Q: How much of your time is spent with direct reports?

JM: I would say on a given week it is about 25 percent. I have a daily huddle every day at 8:30 a.m. with directors across the organization, people who are both my direct reports and not, to go over safety and other issues. I do employee rounding that I schedule. We have a monthly meeting model with my direct reports, a formal meeting where we go over metrics, as well as numerous meetings with different directors.

This afternoon I have a weekly patient experience committee meeting, which again has all of my leaders in it. I also have planning for National Nurses' Week, which usually starts in December and goes all the way through Nurses' Week in May.

We have a scheduled three-hour weekly senior leader meeting and then we have a scheduled weekly one-hour senior leader rounding, where we round as a senior team on the units. And then I have a weekly senior nursing leader team meeting, with my ACNO and my vice presidents.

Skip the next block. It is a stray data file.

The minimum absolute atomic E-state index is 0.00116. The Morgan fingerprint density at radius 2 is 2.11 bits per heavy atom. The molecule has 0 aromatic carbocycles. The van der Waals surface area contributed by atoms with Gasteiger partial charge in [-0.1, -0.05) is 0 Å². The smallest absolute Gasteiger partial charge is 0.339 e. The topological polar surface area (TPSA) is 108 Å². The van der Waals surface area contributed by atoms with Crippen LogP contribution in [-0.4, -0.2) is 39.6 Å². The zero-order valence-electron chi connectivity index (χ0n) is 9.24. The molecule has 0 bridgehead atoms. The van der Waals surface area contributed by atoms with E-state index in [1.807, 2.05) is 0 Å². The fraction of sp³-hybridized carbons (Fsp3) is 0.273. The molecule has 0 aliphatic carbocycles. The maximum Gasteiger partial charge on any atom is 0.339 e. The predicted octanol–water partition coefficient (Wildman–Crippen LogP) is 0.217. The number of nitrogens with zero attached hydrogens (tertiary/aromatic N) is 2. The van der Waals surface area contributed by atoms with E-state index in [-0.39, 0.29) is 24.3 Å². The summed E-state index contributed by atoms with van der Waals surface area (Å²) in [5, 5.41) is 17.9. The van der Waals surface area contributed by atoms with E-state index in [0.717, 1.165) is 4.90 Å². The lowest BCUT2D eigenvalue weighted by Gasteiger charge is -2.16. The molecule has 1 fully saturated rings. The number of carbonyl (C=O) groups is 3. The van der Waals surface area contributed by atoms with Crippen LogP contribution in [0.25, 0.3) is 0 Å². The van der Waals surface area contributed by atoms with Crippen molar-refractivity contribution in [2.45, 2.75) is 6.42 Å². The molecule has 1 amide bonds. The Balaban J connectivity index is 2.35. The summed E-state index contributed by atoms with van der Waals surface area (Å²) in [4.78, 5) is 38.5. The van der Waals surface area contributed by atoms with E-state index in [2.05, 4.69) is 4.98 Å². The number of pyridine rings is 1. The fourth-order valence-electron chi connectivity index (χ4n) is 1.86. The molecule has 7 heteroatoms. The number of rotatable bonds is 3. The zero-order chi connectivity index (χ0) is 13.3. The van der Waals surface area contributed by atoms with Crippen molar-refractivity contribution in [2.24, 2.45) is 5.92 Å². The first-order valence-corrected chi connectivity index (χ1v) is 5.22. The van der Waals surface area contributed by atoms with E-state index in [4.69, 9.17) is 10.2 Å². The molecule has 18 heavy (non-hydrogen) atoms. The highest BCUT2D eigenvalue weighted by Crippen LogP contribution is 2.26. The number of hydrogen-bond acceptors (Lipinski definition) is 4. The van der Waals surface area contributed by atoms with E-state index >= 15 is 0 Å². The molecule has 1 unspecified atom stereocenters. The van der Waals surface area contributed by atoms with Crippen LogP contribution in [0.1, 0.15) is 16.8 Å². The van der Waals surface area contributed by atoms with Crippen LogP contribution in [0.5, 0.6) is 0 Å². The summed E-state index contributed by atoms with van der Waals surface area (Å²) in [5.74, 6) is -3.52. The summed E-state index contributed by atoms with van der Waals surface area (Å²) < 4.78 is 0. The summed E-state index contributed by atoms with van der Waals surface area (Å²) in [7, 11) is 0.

Q: How often do you meet with clinical staff?

JM: I round on the floor at least three times a week. I connect with my frontline staff in different ways, like a staff meeting tomorrow morning. There are morning huddles on every unit at 6:45 a.m, so I try to attend several of those a week. I also have a professional practice council, which is made of about 40 of my front-line staff members. That's two hours per month, which I sit in on that to hear from the nurses driving nursing practice across the organization. I also round weekly, sometimes several times, with my vice president of patient experience.

Q: How do you think your routine is different than other executives?

JM: Well, I will say the one thing I hear from my staff and my leadership team is that I'm very visible and have an open-door policy. My staff knows I'm here in the morning, so if any of the night shift nurses want to meet with me, or any nurses, they can do that whenever they request. I also do nursing orientation every two weeks for an hour, where I spend time with all the new hires as well as a six-month new hire breakfast with my staff.